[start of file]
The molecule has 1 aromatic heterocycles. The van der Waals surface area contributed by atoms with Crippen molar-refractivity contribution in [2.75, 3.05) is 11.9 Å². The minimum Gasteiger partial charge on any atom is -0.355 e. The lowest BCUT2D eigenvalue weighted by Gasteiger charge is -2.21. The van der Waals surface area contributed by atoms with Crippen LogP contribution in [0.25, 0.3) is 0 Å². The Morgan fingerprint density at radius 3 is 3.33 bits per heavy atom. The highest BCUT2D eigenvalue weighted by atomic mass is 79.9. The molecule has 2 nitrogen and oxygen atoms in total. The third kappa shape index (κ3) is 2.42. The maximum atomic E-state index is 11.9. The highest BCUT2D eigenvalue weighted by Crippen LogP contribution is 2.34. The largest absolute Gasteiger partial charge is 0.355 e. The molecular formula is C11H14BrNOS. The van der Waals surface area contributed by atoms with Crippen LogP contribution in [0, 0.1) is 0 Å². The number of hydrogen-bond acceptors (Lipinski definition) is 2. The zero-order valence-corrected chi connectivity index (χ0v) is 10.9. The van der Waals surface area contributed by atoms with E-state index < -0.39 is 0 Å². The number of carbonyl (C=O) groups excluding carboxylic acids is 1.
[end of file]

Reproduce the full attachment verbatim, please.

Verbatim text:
The molecule has 1 aromatic heterocycles. The van der Waals surface area contributed by atoms with Crippen molar-refractivity contribution in [2.75, 3.05) is 11.9 Å². The minimum Gasteiger partial charge on any atom is -0.355 e. The lowest BCUT2D eigenvalue weighted by Gasteiger charge is -2.21. The van der Waals surface area contributed by atoms with Crippen LogP contribution in [0.25, 0.3) is 0 Å². The Morgan fingerprint density at radius 3 is 3.33 bits per heavy atom. The highest BCUT2D eigenvalue weighted by atomic mass is 79.9. The molecule has 2 nitrogen and oxygen atoms in total. The third kappa shape index (κ3) is 2.42. The maximum atomic E-state index is 11.9. The highest BCUT2D eigenvalue weighted by Crippen LogP contribution is 2.34. The largest absolute Gasteiger partial charge is 0.355 e. The molecular formula is C11H14BrNOS. The van der Waals surface area contributed by atoms with Crippen LogP contribution in [0, 0.1) is 0 Å². The number of hydrogen-bond acceptors (Lipinski definition) is 2. The zero-order valence-corrected chi connectivity index (χ0v) is 10.9. The van der Waals surface area contributed by atoms with E-state index < -0.39 is 0 Å². The number of carbonyl (C=O) groups excluding carboxylic acids is 1.